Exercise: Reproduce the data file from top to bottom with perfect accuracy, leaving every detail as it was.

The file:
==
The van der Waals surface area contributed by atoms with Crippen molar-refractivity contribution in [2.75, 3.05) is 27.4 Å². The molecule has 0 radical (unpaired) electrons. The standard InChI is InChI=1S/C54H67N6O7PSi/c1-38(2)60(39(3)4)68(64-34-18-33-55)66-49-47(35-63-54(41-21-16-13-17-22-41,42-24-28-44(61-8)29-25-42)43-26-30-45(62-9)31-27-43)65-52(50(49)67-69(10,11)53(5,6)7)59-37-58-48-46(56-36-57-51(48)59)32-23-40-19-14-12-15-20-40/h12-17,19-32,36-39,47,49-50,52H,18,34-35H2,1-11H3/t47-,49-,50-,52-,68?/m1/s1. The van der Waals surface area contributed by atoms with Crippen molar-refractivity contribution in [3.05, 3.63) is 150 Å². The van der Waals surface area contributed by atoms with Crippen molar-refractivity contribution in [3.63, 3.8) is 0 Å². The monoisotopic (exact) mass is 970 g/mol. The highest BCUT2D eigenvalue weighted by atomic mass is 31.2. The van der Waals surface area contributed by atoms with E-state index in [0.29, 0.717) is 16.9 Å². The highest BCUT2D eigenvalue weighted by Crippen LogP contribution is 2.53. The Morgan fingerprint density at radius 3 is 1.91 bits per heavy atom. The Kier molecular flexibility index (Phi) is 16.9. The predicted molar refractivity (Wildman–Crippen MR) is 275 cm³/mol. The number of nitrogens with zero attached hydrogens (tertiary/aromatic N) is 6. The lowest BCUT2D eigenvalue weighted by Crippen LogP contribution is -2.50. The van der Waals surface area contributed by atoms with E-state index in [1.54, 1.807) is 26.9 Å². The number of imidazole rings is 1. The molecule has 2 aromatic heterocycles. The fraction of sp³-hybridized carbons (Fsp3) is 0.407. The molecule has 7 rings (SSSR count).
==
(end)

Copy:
The van der Waals surface area contributed by atoms with Crippen molar-refractivity contribution in [2.75, 3.05) is 27.4 Å². The molecule has 0 radical (unpaired) electrons. The standard InChI is InChI=1S/C54H67N6O7PSi/c1-38(2)60(39(3)4)68(64-34-18-33-55)66-49-47(35-63-54(41-21-16-13-17-22-41,42-24-28-44(61-8)29-25-42)43-26-30-45(62-9)31-27-43)65-52(50(49)67-69(10,11)53(5,6)7)59-37-58-48-46(56-36-57-51(48)59)32-23-40-19-14-12-15-20-40/h12-17,19-32,36-39,47,49-50,52H,18,34-35H2,1-11H3/t47-,49-,50-,52-,68?/m1/s1. The van der Waals surface area contributed by atoms with Crippen molar-refractivity contribution in [3.05, 3.63) is 150 Å². The van der Waals surface area contributed by atoms with Crippen molar-refractivity contribution in [3.63, 3.8) is 0 Å². The monoisotopic (exact) mass is 970 g/mol. The highest BCUT2D eigenvalue weighted by atomic mass is 31.2. The van der Waals surface area contributed by atoms with E-state index in [0.29, 0.717) is 16.9 Å². The highest BCUT2D eigenvalue weighted by Crippen LogP contribution is 2.53. The Morgan fingerprint density at radius 3 is 1.91 bits per heavy atom. The Kier molecular flexibility index (Phi) is 16.9. The predicted molar refractivity (Wildman–Crippen MR) is 275 cm³/mol. The number of nitrogens with zero attached hydrogens (tertiary/aromatic N) is 6. The lowest BCUT2D eigenvalue weighted by Crippen LogP contribution is -2.50. The van der Waals surface area contributed by atoms with E-state index in [1.54, 1.807) is 26.9 Å². The number of imidazole rings is 1. The molecule has 2 aromatic heterocycles. The fraction of sp³-hybridized carbons (Fsp3) is 0.407. The molecule has 7 rings (SSSR count).